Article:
McQueen Gin is celebrating after launching a new flavoured gin with Aldi in Scotland and securing a UK wide listing in the supermarket's spirits festival worth almost £350,000. 

The new contract saw Callander-based McQueen Gin create four new own-label gins for Aldi’s UK-wide Spirits Festival, with the total value of contracts secured with the retailer now approaching £2 million.

The new Toradh Rhubarb and Ginger gin is the first gin to be launched into Aldi Scotland’s core spirits line by the distillery since October 2018.

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McQueen Gin began working with Aldi in 2017 when they featured in Aldi’s first Scottish Gin Festival. Then, in 2018 the distiller created a colour changing gin which was launched exclusively into Scottish stores. The gin enjoyed such success that it was rolled out across the UK as a special buy and is now a core line in Scotland alongside McQueen Pink Gin.  

The partnership enabled McQueen Gin to significantly extend its distillery in 2019 and increase capacity by over 1000%. 

Dale McQueen, managing director, McQueen Gin said: “The relationship that we have developed with Aldi over the past three years has been hugely important to the success of our business, helping us grow our turnover significantly and allowing us to invest in our distillery and increase capacity.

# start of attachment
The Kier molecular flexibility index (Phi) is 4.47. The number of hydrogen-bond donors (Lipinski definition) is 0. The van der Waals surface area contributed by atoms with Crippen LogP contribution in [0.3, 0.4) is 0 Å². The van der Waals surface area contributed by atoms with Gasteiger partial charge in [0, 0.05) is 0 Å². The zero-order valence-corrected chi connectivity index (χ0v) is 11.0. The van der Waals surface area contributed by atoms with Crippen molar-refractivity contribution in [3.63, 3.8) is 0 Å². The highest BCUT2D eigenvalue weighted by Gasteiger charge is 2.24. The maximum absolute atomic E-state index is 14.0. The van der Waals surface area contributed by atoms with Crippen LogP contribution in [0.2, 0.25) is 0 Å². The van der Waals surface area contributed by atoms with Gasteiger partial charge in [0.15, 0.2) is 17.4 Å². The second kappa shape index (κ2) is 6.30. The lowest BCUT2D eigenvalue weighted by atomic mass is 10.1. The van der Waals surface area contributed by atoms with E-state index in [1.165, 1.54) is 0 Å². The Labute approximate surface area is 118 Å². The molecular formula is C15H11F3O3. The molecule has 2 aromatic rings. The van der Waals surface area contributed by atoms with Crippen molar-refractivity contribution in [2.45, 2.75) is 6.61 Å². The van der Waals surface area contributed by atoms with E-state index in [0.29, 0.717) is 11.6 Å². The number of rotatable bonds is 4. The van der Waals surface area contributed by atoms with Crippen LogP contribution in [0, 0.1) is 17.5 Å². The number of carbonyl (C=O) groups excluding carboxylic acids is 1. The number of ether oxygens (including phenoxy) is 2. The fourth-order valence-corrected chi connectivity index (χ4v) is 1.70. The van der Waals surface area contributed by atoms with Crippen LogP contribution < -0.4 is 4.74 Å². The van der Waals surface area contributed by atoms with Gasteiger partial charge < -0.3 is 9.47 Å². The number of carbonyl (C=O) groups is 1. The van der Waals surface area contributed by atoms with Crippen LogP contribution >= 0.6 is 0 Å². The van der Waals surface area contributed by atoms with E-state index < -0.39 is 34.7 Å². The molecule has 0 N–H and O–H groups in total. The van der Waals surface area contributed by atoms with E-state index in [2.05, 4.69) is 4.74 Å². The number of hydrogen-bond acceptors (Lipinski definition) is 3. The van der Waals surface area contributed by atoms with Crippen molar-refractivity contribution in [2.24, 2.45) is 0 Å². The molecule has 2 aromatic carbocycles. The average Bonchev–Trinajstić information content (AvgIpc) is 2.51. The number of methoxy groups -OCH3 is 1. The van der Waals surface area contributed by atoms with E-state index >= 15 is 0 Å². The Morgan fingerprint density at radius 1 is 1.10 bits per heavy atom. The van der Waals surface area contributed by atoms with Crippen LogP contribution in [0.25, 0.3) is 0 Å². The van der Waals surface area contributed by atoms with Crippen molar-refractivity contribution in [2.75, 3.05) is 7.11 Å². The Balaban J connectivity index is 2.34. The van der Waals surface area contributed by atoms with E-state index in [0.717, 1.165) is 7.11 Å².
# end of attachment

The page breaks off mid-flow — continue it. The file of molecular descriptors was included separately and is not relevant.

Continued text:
“We’ve created Toradh Rhubarb and Ginger Gin exclusively for Aldi which adds something new to Aldi’s core spirits range in Scotland and compliments our popular Colour Changing Gin and Pink Gin well. 

“It’s great to work with a team who share our mindset and passion for Scottish produce. They and their customers hold true appreciation for the Scottish gin category, along with a strong desire to support innovation and experiment with new flavours and products, which makes for a very fulfilling partnership.” 

Graham Nicolson, of Aldi Scotland, said: “We’re very pleased to launch a new core line product with McQueen Gin and would like to congratulate them on securing a UK wide listing in the Spirits Festival.

"This has been a real success story for both McQueen Gin and Aldi Scotland, and we are extremely proud of the relationship we have developed with Vicky, Dale and their team over the past three years. Supporting Scotland’s food and drink suppliers and producers is at the heart of our business, which is why we have committed to expanding our Scottish product range to 500 locally sourced products over the next two years.” 

The measures announced by Chancellor Rishi Sunak "fall some way short of what is urgently needed to rescue Scotland’s tourism industry from a perilous situation", a tourism leader has said.